The intro to this piece is the music to a beautiful copla or Spanish popular song titled Echale guindas al pavo. This song was composed by Ramón Pelleró Ródenas for the movie Morena Clara (1936)-my grandfather’s favorite movie- in which the legendary coplera Imperio Argentina interpreted the role of a gypsy girl heartbroken by a señorito or rich boy from the high society.


The first sets of lyrics are, very sexually insinuating by the way, by the poet and writer José Manuel Caballero Bonald, a flamenco expert who appears several times in the documentary series from the 1970s Rito y Geografía del Cante Flamenco. They go:

I told her to come,
She told me to come.
Fire over fire.

They were recorded originally in the bulería "Siete Horitas Seguias" by El Turronero in his album "Cantes Viejos" from 1976. Go to minute 2:22 in this Spotify player to listen to them:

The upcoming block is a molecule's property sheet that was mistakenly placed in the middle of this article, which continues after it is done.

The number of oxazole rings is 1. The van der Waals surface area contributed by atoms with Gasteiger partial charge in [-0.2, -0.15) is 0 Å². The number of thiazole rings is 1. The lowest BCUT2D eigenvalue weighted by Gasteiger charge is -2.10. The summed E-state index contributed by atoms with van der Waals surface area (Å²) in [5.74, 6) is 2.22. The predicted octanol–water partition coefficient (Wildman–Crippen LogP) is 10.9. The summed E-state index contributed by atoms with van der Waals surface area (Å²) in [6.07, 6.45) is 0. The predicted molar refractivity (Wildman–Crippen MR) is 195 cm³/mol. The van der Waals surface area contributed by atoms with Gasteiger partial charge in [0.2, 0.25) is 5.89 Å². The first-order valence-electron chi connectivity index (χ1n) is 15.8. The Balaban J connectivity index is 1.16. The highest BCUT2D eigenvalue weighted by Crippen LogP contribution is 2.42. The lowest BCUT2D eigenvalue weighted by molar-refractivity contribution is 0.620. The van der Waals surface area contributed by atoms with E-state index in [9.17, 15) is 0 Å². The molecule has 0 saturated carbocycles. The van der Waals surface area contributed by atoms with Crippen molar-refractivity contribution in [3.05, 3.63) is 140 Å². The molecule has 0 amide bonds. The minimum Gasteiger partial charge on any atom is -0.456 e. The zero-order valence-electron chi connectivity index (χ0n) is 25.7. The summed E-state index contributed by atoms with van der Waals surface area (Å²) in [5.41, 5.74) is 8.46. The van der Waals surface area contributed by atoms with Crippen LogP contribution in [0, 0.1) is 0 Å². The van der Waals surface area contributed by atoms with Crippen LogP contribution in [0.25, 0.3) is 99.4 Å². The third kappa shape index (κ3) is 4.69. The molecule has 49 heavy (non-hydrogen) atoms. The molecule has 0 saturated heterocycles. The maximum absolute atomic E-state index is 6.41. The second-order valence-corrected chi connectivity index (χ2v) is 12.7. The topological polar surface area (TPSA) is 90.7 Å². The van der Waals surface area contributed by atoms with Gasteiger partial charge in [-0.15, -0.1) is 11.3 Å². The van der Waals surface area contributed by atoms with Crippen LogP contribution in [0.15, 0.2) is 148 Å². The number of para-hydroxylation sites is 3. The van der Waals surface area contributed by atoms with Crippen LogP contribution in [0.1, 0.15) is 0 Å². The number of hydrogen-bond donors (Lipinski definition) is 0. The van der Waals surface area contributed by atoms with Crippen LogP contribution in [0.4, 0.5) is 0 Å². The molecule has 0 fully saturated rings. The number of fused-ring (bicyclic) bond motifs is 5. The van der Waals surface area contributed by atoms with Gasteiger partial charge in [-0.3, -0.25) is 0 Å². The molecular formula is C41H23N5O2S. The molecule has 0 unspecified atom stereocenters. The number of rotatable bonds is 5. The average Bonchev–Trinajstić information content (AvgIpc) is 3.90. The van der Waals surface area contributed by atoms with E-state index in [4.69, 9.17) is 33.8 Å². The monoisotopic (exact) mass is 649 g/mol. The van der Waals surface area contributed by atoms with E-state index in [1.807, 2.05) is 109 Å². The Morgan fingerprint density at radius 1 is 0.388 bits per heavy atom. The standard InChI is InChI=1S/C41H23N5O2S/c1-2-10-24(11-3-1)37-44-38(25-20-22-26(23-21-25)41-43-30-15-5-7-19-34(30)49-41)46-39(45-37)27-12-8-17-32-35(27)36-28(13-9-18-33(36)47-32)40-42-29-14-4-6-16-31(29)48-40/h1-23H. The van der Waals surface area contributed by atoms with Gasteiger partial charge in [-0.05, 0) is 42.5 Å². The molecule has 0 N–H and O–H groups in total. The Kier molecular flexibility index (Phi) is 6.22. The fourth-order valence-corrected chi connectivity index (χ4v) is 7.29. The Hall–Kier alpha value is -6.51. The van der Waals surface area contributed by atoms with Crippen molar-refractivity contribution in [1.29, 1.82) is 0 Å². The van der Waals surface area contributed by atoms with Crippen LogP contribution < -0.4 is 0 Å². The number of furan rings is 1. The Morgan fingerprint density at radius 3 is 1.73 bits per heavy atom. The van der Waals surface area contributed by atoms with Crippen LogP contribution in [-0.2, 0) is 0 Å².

These artists continue drawing material from a true genius such as Manuel Molina, the artistic and former real life partner of Lole Montoya. The very own style of Manuel Molina, the poet from El Tardón, one of Triana’s quarters, is unmistakable in this stanza.

I’m going to meet my girl
Walking through the square, through the square
And she is waiting for me
Behind the gate, behind the gate
Because in Triana
The little children Sing to the dawn.

After that a typical Jeréz coletilla, refrain or tag comes along.

You only want money, gypsy girl
I’m going with you, gypsy girl.

As a curiosity, you can see Spanish pop music artist Alejandro Sanz singing this very set of lyrics in minute 2:05 of this video:


Back we go to Spanish copla when we hear ¡Triana, Triana! This song was interpreted by, yet again, Imperio Argentina for the movie titled Carmen la de Triana (1938). This movie was shot in Nazi Germany during the Spanish Civil War. This genre of movies, full of cheesy traditional lore, were very much part of the propaganda policies of Dictator Francisco Franco’s fascist regime. Despite the melodramatic character of these films you can find in them music of great quality. During the shooting of Carmen la de Triana it is said Adolph Hitler tried to date Imperio Argentina with not much luck.